Research says punishment cannot eliminate behavior or cannot develop a behavior but if used in positive settings it can offer some helps. What we know about how we routinely use punishment is that it can momentarily stop behavior but not enduring to develop behavior.
*3 types of punishment*
1. Presentation of something undesirable or negative after a behavior. Examples include shouting, reprimanding or hitting a child. Any time a child does something undesirable, we present these punishments
2. Taking away something positive after undesirable behavior. Examples include take away a privilege, some activity, or planned positive events. You can take points away in points program.
3. Requiring some efforts or task to be performed after misbehavior. Doing chores or cleaning up if a child breaks something.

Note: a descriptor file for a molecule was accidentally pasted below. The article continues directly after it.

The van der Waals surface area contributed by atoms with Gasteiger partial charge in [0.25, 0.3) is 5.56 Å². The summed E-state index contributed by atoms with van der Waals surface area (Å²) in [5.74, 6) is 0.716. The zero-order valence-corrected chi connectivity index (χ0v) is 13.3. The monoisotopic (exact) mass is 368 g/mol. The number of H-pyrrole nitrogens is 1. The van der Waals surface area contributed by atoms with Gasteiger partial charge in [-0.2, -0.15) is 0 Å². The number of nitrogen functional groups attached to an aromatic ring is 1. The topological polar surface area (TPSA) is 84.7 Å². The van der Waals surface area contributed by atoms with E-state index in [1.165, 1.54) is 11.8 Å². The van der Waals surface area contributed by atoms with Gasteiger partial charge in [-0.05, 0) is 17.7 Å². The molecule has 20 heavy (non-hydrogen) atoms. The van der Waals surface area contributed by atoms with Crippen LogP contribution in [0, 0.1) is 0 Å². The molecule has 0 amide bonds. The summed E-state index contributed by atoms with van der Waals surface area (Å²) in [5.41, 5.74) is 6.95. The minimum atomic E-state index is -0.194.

3 Direct Effects of Punishment
1. Punishment stops the behavior in a moment due to the interruption
2. The effects of punishment are not enduring beyond the moment
3. Punishment can occasionally increase punishment intensity and makes punishment ineffective. Parents may go from reprimand to shout, shout to hit or little hit to more hits. This can bring frustration because it is not effective. The increase in punishment leads to increase in pain and nothing else. Therefore it produces negative effects. Negative effects are consequences we don’t want in our children but it occurs if we increase punishment
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